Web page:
Botanical Insecticides as Alternatives to Synthetic Products

Written by Lisa Rennie

Botanical insecticides are naturally-occurring chemicals that are extracted from plants and are designed to prevent damage to plant life from certain insects while being less harmful to helpful insects.

Organic gardeners often opt for botanical insecticides rather than synthetic materials. In fact, even after the introduction of often cheaper synthetic pesticides, botanical insecticides are growing in popularity over recent years, especially in light of adverse health effects associated with exposure to some synthetic products. The regulations in many legalized cannabis markets require cultivators to use benign pesticides, such as in California, where capsaicin, cinnamon oil, clove oil, garlic oil, the terpenoid geraniol, peppermint oil, rosemary oil, sesame oil, and thyme oil comprise some of the approved pesticides, many of which contain abundant terpenes. Limonene and linalool are also good insecticides.

Botanical insecticides often have low toxicity levels and the ability to act and degrade quickly. As such, they don’t have the same types of long-term negatives that synthetic materials have, making them environmentally-friendly. Since botanical insecticides break down quickly, however, they may need to be reapplied more often. It should be noted, however, that botanical insecticides can be toxic to mammals, honeybees, fish, etc., so any product of interest should be researched prior to use.


Other examples of not-so-benign botanical insecticides include:


Pyrethrum. This common insecticide is derived from the pyrethrum daisy, which can be used as a companion plant to deter pets like aphids and spider mites. It can be used to protect against flies, fleas, and mosquitoes as well, but is toxic to cats, fish, and honeybees. Pyrethrum is mildly toxic to humans with an oral LD50 of 1,200-1,500 mg/kg of body weight.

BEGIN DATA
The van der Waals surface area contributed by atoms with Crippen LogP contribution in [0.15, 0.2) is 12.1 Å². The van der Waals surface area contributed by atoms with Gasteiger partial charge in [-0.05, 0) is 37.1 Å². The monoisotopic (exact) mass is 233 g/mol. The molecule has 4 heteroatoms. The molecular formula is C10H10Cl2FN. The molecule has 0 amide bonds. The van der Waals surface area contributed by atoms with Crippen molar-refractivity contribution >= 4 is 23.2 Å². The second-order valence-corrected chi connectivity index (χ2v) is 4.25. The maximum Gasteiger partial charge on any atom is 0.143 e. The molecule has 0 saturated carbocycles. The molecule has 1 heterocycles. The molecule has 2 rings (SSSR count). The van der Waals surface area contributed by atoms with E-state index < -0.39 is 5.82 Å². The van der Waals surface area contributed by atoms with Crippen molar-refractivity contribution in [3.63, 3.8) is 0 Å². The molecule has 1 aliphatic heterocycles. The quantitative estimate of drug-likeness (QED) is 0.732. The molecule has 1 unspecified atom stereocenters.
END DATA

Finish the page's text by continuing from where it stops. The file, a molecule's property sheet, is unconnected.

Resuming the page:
Ryania. Damage from moths and earworms can be mitigated with the application of ryania, which is made from the stems of Ryania speciosa. It is very toxic to dogs. The oral LD50 of ryania in humans is 750-1,200 mg/kg of body weight.


Rotenone. This botanical insecticide comes from the Lonchocarpus genus which is in the legume family, and is native to South America and protects against beetles and other critters that feed on leaves. It is toxic to fish, so it should not be used near natural bodies of water. It is mildly toxic to humans, but a study on rats pointed to its ability to induce Parkinsonian symptoms. [1] The oral LD50 of ryania in humans is 60-1,500 mg/kg of body weight, depending on the solvent used.


Sabadilla. Derived from a lily native to Central and South America, sabadilla protects vegetation from caterpillars and various bugs. It’s important to note that sabadilla can kill some beneficial insects, and is toxic to bees. The oral LD50 of sabadilla in humans is 4,000 mg/kg of body weight.


Neem Oil. Native to India and other tropical areas, neem oil repels insects and may even interfere with their feeding and growth cycle. Plants can absorb neem oil so that insects that start feeding on plants can be affected. The oral LD50 of neem oil in humans is 13,000 mg/kg of body weight.

Used and applied accordingly, botanical insecticides can provide cannabis growers with a low-toxicity option that is gentler on the environment.



[1] Caboni P, Sherer TB, Zhang N, et al. Rotenone, deguelin, their metabolites, and the rat model of Parkinson’s disease. Chem Res Toxicol. 2004;17(11):1540-1548. [journal impact factor = 3.739; times cited = 155]


Image source: whatsinprague via Pixabay

About the author

Lisa Rennie

Lisa Simoneli Rennie has been working as a freelance writer for more than a decade, creating unique content dedicated to informing consumers. She enjoys sharing her knowledge and experience with others, and in her spare time, Lisa enjoys trying funky new recipes, spending time with her dog, and of course, reveling in the joy of family.

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